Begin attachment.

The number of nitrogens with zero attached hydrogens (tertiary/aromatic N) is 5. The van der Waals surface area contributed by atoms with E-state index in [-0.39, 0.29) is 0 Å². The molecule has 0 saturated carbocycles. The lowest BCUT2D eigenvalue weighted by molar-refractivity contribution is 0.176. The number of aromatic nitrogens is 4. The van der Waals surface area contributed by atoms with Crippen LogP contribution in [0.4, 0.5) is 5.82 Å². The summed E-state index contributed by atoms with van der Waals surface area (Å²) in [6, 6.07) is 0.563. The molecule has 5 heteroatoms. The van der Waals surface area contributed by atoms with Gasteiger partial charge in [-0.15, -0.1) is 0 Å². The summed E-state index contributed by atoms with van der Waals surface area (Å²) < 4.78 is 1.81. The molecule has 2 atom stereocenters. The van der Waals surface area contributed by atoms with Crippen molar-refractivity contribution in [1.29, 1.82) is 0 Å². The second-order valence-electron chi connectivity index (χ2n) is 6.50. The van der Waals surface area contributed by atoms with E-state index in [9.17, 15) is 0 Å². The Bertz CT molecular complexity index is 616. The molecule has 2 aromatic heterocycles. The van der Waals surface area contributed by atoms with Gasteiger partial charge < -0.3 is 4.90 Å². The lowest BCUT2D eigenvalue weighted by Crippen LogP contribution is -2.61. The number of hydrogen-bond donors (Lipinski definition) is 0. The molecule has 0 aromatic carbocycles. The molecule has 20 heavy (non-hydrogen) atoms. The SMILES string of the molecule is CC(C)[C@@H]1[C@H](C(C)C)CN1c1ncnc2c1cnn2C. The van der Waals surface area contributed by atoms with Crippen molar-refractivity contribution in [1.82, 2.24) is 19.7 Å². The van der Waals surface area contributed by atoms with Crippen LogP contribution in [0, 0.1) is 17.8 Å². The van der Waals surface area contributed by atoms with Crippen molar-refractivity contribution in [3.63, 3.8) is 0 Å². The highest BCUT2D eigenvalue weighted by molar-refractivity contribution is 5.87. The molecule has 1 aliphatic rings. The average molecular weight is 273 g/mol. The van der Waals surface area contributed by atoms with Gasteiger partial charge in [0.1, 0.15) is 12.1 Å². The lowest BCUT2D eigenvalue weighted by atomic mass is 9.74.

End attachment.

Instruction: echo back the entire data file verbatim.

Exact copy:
The number of nitrogens with zero attached hydrogens (tertiary/aromatic N) is 5. The van der Waals surface area contributed by atoms with E-state index in [-0.39, 0.29) is 0 Å². The molecule has 0 saturated carbocycles. The lowest BCUT2D eigenvalue weighted by molar-refractivity contribution is 0.176. The number of aromatic nitrogens is 4. The van der Waals surface area contributed by atoms with Crippen LogP contribution in [0.4, 0.5) is 5.82 Å². The summed E-state index contributed by atoms with van der Waals surface area (Å²) in [6, 6.07) is 0.563. The molecule has 5 heteroatoms. The van der Waals surface area contributed by atoms with Gasteiger partial charge in [-0.15, -0.1) is 0 Å². The summed E-state index contributed by atoms with van der Waals surface area (Å²) < 4.78 is 1.81. The molecule has 2 atom stereocenters. The van der Waals surface area contributed by atoms with Crippen molar-refractivity contribution in [1.29, 1.82) is 0 Å². The second-order valence-electron chi connectivity index (χ2n) is 6.50. The van der Waals surface area contributed by atoms with E-state index in [9.17, 15) is 0 Å². The Bertz CT molecular complexity index is 616. The molecule has 2 aromatic heterocycles. The van der Waals surface area contributed by atoms with Gasteiger partial charge < -0.3 is 4.90 Å². The lowest BCUT2D eigenvalue weighted by Crippen LogP contribution is -2.61. The number of hydrogen-bond donors (Lipinski definition) is 0. The molecule has 0 aromatic carbocycles. The molecule has 20 heavy (non-hydrogen) atoms. The SMILES string of the molecule is CC(C)[C@@H]1[C@H](C(C)C)CN1c1ncnc2c1cnn2C. The van der Waals surface area contributed by atoms with Crippen molar-refractivity contribution in [1.82, 2.24) is 19.7 Å². The van der Waals surface area contributed by atoms with Crippen LogP contribution in [0, 0.1) is 17.8 Å². The van der Waals surface area contributed by atoms with Crippen molar-refractivity contribution in [3.63, 3.8) is 0 Å². The highest BCUT2D eigenvalue weighted by molar-refractivity contribution is 5.87. The molecule has 1 aliphatic rings. The average molecular weight is 273 g/mol. The van der Waals surface area contributed by atoms with Gasteiger partial charge in [0.1, 0.15) is 12.1 Å². The lowest BCUT2D eigenvalue weighted by atomic mass is 9.74.